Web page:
The primary goal of the Potable Water Program is to ensure proper installation and repair of all privately owned water wells. Environmental Health Practitioners also test water from privately owned water wells. The program enforces local and state laws and ordinances pertaining to potable water.
The primary goal of the Sewage Disposal Program is to prevent the transmission of disease caused by exposure to sewage. The program ensures proper installation and repair of all privately owned sewage disposal systems. The program enforces local and state laws and ordinances pertaining to sewage disposal.
Environmental Health & Animal Control Fees .pdf
Freedom of Information Action (FOIA) .pdf
Private Sewage Disposal System Application .pdf
ISCA Certified Professional Soil Classifiers .pdf
Real Estate Inspection Request Application .pdf)
Water Well Permit Application .pdf
Water Well Pump Installation Report .pdf
Water Well Construction Report Instructions .pdf)
Water Well Construction Report .pdf
Water Well Sealing Form .pdf
After the Flood .pdf
FREQUENTLY ASKED QUESTIONS
Q: Do I need a permit to drill a well?
A: Yes. Your licensed well driller, by law, must obtain a permit from the health department.
Q: How can I get my private well water tested?
A: Call the Environmental Health Division to learn about your options
for well water testing.
Q: What should I do if there is an abandoned well on my property?
A: An unused water well, commonly known as an “abandoned well,” can pose a health and safety hazard if it is improperly sealed. By law, a home owner must have an abandoned well properly sealed. Home owners can contact a licensed well driller to properly seal the well, or seal the well themselves if they contact the Environmental Health Division to schedule an appointment.
Q. How do I get a copy of the plans for my existing well or septic system?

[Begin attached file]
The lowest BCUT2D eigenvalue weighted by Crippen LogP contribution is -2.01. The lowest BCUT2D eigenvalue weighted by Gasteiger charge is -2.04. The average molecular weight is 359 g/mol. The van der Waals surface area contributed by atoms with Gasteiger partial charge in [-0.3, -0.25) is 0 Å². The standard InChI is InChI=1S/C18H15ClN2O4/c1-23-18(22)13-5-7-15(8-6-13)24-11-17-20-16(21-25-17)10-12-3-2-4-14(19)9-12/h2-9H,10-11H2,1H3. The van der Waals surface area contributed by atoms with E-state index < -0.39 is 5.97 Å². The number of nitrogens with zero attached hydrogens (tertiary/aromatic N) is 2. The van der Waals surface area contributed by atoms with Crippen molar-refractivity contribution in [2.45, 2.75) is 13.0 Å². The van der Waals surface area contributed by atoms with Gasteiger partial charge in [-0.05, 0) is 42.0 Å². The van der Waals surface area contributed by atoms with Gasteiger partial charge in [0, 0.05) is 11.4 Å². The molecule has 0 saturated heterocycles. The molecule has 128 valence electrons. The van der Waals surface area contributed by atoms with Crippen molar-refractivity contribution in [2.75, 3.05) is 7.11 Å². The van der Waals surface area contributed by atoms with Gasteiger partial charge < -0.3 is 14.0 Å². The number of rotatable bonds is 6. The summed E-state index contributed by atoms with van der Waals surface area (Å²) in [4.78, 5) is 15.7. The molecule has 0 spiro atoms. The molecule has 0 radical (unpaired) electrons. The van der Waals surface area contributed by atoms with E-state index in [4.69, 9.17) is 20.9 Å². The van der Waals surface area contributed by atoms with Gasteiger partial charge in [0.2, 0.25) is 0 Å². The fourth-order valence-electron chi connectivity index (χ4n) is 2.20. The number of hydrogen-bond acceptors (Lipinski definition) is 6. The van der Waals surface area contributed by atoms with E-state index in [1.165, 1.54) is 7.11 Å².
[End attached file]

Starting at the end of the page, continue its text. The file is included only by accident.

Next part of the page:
A: Records of well drilling and septic system installations can be released to the homeowner. Call the Environmental Health Division for information on how to obtain a copy.
Q: Should I put enzymes or additives into my onsite wastewater treatment system to
help it work better?
A: The DeKalb County Health Department does not recommend the use of septic tank additives. Additionally, some additives may negatively impact groundwater quality.
Q: Do I need a permit to install or repair my septic system?
A: Yes. All septic system installations, repairs or modifications in DeKalb County must be done by Illinois Department of Public Health Licensed Septic System Installation Contractors. Call the Environmental Health Division for more information.
Q: How do I dispose of old or unused medications to keep them out of the water
A: Do not flush old or unused medications. This puts them directly into the water supply. Lehan Drugs in DeKalb will accept some medications. The DeKalb County Sheriff’s Department will accept controlled substances. For a diagram of water contaminants and how they enter our water supply, go to the Environmental Protection Agency (EPA) .pdf
LAWS AND REGULATIONS
DeKalb County Code – Water Wells and Waste and Sewage Disposal
Additional information regarding state codes related to water and sewage can be found in Title 77 of the Illinois Administrative Code